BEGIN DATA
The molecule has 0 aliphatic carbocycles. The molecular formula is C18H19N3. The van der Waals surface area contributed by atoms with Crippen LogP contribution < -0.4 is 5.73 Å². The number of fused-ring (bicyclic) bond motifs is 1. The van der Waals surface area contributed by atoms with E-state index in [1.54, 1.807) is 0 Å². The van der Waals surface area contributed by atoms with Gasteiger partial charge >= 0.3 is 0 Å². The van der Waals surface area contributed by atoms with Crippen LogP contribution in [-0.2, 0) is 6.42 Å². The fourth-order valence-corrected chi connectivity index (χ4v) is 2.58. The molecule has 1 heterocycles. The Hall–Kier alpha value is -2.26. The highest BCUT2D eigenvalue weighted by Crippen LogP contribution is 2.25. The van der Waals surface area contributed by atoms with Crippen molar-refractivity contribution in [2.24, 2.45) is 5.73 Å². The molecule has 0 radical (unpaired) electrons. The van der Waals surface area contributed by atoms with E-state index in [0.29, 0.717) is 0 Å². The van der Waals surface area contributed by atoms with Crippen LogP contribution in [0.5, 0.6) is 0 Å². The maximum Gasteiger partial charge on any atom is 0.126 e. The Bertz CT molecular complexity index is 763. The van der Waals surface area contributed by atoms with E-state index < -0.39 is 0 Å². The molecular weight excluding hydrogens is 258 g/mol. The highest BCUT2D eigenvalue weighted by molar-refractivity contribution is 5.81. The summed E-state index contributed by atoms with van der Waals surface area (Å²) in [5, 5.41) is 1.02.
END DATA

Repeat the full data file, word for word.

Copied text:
The molecule has 0 aliphatic carbocycles. The molecular formula is C18H19N3. The van der Waals surface area contributed by atoms with Crippen LogP contribution < -0.4 is 5.73 Å². The number of fused-ring (bicyclic) bond motifs is 1. The van der Waals surface area contributed by atoms with E-state index in [1.54, 1.807) is 0 Å². The van der Waals surface area contributed by atoms with Gasteiger partial charge >= 0.3 is 0 Å². The van der Waals surface area contributed by atoms with Crippen LogP contribution in [-0.2, 0) is 6.42 Å². The fourth-order valence-corrected chi connectivity index (χ4v) is 2.58. The molecule has 1 heterocycles. The Hall–Kier alpha value is -2.26. The highest BCUT2D eigenvalue weighted by Crippen LogP contribution is 2.25. The van der Waals surface area contributed by atoms with Crippen molar-refractivity contribution in [2.24, 2.45) is 5.73 Å². The molecule has 0 radical (unpaired) electrons. The van der Waals surface area contributed by atoms with E-state index in [0.29, 0.717) is 0 Å². The van der Waals surface area contributed by atoms with Crippen LogP contribution in [0.5, 0.6) is 0 Å². The maximum Gasteiger partial charge on any atom is 0.126 e. The Bertz CT molecular complexity index is 763. The van der Waals surface area contributed by atoms with E-state index < -0.39 is 0 Å². The molecular weight excluding hydrogens is 258 g/mol. The highest BCUT2D eigenvalue weighted by molar-refractivity contribution is 5.81. The summed E-state index contributed by atoms with van der Waals surface area (Å²) in [5, 5.41) is 1.02.